‘Hums with living history, human warmth and indignation’ New York Times
Less a mystery unsolved than a secret well kept
The mystery has haunted generations since the Second World War: Who betrayed Anne Frank and her family? And why?
Now, thanks to radical new technology and the obsession of a retired FBI agent, this book offers an answer. Rosemary Sullivan unfolds the story in a gripping, moving narrative.
Over thirty million people have read The Diary of a Young Girl, the journal teenaged Anne Frank kept while living in an attic with her family and four other people in Amsterdam during World War II, until the Nazis arrested them and sent them to a concentration camp. But despite the many works – journalism, books, plays and novels – devoted to Anne’s story, none has ever conclusively explained how these eight people managed to live in hiding undetected for over two years – and who or what finally brought the Nazis to their door.
With painstaking care, retired FBI agent Vincent Pankoke and a team of indefatigable investigators pored over tens of thousands of pages of documents – some never before seen – and interviewed scores of descendants of people familiar with the Franks. Utilising methods developed by the FBI, the Cold Case Team painstakingly pieced together the months leading to the infamous arrest – and came to a shocking conclusion.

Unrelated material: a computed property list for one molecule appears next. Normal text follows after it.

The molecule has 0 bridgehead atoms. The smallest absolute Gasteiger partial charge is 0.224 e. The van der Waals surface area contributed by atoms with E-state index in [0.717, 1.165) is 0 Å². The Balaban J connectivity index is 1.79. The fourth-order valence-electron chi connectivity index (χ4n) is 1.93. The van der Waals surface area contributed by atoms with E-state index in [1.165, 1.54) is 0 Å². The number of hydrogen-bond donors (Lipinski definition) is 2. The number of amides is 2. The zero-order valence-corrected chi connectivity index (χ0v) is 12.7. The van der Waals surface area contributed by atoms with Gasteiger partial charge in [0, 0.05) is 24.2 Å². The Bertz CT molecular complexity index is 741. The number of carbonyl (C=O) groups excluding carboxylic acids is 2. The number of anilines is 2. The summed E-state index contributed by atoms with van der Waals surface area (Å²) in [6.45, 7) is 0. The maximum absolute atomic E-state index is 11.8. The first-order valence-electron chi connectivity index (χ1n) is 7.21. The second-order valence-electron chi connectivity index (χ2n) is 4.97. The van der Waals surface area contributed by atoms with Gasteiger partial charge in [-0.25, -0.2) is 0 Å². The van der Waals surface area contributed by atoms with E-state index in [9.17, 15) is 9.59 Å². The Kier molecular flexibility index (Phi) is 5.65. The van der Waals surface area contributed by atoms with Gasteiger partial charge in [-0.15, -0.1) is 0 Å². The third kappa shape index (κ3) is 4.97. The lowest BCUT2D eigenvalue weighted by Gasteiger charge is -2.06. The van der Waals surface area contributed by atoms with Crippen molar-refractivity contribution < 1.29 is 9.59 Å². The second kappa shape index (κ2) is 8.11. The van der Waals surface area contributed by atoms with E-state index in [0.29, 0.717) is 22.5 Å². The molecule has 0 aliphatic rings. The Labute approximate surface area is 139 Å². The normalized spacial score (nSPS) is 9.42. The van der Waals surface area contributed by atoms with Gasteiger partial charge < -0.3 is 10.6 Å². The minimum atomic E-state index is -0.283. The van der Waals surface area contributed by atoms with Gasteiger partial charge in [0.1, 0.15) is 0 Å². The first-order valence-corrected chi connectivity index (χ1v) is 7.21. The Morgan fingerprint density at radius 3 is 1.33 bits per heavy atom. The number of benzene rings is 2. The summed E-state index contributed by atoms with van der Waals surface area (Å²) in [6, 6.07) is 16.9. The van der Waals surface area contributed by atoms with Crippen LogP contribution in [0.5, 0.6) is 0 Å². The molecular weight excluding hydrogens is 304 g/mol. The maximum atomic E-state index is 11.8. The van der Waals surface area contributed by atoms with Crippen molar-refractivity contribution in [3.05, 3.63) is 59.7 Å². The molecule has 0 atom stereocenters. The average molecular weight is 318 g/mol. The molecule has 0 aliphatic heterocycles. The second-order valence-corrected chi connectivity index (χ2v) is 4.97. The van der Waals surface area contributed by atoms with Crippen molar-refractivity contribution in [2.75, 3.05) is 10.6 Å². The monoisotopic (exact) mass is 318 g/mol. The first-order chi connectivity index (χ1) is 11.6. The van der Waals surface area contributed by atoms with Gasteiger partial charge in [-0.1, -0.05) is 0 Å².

The Betrayal of Anne Frank: A Cold Case Investigation is the riveting story of their mission. Rosemary Sullivan introduces us to the investigators, explains the behaviour of both the captives and their captors and profiles a group of suspects. All the while, she vividly brings to life wartime Amsterdam: a place where no matter how wealthy, educated, or careful you were, you never knew whom you could trust.
Rosemary Sullivan is the author of eleven books. She is also a poet, essayist and journalist. She has edited eight anthologies. She has lectured across Canada and in the US, England, France, Italy, Germany, Sweden. Belgium, Spain, India, Puerto Rico, Chile, and Mexico. Sullivan teaches at the University of Toronto. She was awarded the Lorne Pierce Medal (2008) by the Royal Society of Canada for distinguished contributions to Canadian literature and culture.